According to Gery, an EPSS is an “orchestrated set of technology enabled services that provide on-demand access to integrated information, guidance, advice, assistance, training, and tools to enable high-level job performance with a minimum of support from other people.”[3] Employees can access an EPSS via computers, tablets, or even mobile phones depending upon their job and work situation.

Regardless of the tool used to access performance support, getting answers to workplace challenges needs to be easy for the employee. In order for the EPSS to be effective it is “determined by two principles: the proximity of the EPSS solution to the person at the moment of apply, and the immediacy in which the performer is able to access the specific task (two-clicks) and then interpret and begin to act upon the information and help once they get to it (ten-seconds).”[4]

We live in an era of exponential change. Change is constant. It is difficult, and most of us have experienced change management initiatives in our careers. At those times we had to unlearn old ways of doing things. Training alone, in the traditional sense, often failed to address workplace needs when change was implemented. The most effective and efficient way to support change at work is by combining training with an EPSS.

Shifting the paradigm to performance support and an EPSS can be difficult for organizations when training has always been the sole response to change management. Maybe it is time to change how we rollout change, but where do we begin? There are steps that organizations can take.

  • Transform the learning organization into a performance organization. This requires educating key stakeholders to become champions of performance support.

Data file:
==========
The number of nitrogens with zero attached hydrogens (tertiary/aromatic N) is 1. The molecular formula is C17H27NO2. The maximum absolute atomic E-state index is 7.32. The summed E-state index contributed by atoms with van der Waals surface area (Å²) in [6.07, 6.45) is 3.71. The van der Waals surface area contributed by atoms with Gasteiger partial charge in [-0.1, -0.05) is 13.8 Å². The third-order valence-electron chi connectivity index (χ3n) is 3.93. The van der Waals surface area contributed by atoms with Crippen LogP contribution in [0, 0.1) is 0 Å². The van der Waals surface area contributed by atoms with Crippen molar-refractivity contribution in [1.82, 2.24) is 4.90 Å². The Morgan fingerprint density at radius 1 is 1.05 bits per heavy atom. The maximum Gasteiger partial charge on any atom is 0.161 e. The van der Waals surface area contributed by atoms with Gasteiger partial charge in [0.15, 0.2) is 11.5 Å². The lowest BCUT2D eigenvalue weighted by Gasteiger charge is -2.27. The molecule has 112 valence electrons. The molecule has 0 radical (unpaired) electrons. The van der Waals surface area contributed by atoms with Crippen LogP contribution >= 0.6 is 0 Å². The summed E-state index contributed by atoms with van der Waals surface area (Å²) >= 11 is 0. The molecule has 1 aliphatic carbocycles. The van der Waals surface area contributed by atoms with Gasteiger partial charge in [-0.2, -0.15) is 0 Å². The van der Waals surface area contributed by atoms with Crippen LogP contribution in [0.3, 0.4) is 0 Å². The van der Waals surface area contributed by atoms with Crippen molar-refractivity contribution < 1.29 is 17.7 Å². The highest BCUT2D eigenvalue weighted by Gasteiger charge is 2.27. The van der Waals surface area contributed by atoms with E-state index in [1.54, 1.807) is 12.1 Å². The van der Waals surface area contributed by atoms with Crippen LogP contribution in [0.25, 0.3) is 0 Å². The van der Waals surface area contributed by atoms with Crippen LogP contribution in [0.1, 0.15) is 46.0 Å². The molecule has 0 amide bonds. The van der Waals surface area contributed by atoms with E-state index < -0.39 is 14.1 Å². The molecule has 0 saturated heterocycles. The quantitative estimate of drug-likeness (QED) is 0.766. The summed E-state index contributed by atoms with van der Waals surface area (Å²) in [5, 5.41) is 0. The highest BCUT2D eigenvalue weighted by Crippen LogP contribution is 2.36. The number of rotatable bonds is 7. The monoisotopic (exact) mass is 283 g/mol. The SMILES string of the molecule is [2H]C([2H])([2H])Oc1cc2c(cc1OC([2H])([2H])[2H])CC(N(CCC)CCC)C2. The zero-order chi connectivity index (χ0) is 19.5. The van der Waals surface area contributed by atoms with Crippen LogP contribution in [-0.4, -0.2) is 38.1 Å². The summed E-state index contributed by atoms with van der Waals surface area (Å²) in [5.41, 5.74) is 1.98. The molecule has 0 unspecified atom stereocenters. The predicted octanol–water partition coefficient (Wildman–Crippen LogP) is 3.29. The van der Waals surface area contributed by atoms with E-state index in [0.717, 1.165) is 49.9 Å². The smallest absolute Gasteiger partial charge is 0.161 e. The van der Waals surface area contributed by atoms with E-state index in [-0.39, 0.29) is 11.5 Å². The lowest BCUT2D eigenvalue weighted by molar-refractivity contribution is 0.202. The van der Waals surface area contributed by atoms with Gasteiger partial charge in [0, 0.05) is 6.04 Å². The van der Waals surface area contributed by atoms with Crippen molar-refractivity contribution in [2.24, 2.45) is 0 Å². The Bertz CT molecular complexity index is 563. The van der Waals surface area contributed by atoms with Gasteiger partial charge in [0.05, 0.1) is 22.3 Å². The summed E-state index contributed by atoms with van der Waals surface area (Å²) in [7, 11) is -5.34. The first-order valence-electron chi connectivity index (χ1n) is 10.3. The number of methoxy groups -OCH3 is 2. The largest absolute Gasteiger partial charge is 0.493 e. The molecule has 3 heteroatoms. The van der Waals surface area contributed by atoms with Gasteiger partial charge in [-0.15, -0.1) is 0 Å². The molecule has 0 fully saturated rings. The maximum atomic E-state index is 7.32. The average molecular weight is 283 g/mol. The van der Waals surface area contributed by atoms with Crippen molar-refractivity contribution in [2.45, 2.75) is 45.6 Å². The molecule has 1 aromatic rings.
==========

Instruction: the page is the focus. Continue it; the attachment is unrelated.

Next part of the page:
• Bring business leaders onboard to the fact that learning on the job is better than training before the job. Training before the job should be to help employees learn what “resources are available to help them continuously learn and perform.”
  • Upskill the performance support team. The three skillsets that prominently emerge include technology (systems engineer), design (performance support designer or instructional designer) and content (technical writer).
  • Educate and manage subject matter experts. Performance support teams must work with others who own the employee work interfaces. These may also include user experience designers, software development teams, and subject matter experts.[5]
  • Establish a standard performance support design and development methodology. [6]

Going from a training organization to a performance support organization is complicated and requires coordinated efforts by all involved. Is it worth it? It depends upon how important organizational competency is to leadership as indicated by the following:

  • Reduced time to effective performance